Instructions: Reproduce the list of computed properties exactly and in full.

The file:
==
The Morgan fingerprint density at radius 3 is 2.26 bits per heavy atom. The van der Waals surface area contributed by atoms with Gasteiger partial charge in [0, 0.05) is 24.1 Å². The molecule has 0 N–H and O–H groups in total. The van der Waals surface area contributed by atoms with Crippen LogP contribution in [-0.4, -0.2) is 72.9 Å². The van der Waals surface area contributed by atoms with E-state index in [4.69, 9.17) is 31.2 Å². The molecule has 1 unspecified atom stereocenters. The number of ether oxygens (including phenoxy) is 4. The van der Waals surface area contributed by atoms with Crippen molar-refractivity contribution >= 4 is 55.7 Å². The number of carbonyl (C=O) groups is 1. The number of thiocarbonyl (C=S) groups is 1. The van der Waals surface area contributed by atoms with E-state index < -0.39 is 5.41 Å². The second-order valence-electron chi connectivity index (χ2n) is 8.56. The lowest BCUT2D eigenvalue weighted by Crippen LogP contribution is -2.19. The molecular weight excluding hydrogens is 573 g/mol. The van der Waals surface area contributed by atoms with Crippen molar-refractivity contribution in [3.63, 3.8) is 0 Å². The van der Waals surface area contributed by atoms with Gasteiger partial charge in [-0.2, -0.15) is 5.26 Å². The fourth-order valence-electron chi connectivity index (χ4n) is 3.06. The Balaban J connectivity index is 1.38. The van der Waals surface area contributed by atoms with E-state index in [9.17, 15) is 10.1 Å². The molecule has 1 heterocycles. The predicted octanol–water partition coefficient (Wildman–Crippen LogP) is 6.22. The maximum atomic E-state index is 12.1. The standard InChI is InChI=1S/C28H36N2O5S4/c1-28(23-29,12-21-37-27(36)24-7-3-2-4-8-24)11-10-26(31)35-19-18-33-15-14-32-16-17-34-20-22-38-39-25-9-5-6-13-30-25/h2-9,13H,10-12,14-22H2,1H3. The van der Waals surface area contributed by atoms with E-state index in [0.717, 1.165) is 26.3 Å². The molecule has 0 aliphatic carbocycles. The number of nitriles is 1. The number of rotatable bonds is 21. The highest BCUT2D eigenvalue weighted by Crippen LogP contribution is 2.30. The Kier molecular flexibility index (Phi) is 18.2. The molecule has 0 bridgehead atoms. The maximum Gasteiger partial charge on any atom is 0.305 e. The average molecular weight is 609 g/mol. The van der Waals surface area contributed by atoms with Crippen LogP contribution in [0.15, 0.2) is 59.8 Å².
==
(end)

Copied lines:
The Morgan fingerprint density at radius 3 is 2.26 bits per heavy atom. The van der Waals surface area contributed by atoms with Gasteiger partial charge in [0, 0.05) is 24.1 Å². The molecule has 0 N–H and O–H groups in total. The van der Waals surface area contributed by atoms with Crippen LogP contribution in [-0.4, -0.2) is 72.9 Å². The van der Waals surface area contributed by atoms with E-state index in [4.69, 9.17) is 31.2 Å². The molecule has 1 unspecified atom stereocenters. The number of ether oxygens (including phenoxy) is 4. The van der Waals surface area contributed by atoms with Crippen molar-refractivity contribution >= 4 is 55.7 Å². The number of carbonyl (C=O) groups is 1. The number of thiocarbonyl (C=S) groups is 1. The van der Waals surface area contributed by atoms with E-state index < -0.39 is 5.41 Å². The second-order valence-electron chi connectivity index (χ2n) is 8.56. The lowest BCUT2D eigenvalue weighted by Crippen LogP contribution is -2.19. The molecular weight excluding hydrogens is 573 g/mol. The van der Waals surface area contributed by atoms with Crippen molar-refractivity contribution in [3.63, 3.8) is 0 Å². The van der Waals surface area contributed by atoms with Gasteiger partial charge in [-0.2, -0.15) is 5.26 Å². The fourth-order valence-electron chi connectivity index (χ4n) is 3.06. The Balaban J connectivity index is 1.38. The van der Waals surface area contributed by atoms with E-state index in [9.17, 15) is 10.1 Å². The molecule has 1 heterocycles. The predicted octanol–water partition coefficient (Wildman–Crippen LogP) is 6.22. The maximum atomic E-state index is 12.1. The standard InChI is InChI=1S/C28H36N2O5S4/c1-28(23-29,12-21-37-27(36)24-7-3-2-4-8-24)11-10-26(31)35-19-18-33-15-14-32-16-17-34-20-22-38-39-25-9-5-6-13-30-25/h2-9,13H,10-12,14-22H2,1H3. The van der Waals surface area contributed by atoms with E-state index in [0.717, 1.165) is 26.3 Å². The molecule has 0 aliphatic carbocycles. The number of nitriles is 1. The number of rotatable bonds is 21. The highest BCUT2D eigenvalue weighted by Crippen LogP contribution is 2.30. The Kier molecular flexibility index (Phi) is 18.2. The molecule has 0 bridgehead atoms. The maximum Gasteiger partial charge on any atom is 0.305 e. The average molecular weight is 609 g/mol. The van der Waals surface area contributed by atoms with Crippen LogP contribution in [0.15, 0.2) is 59.8 Å².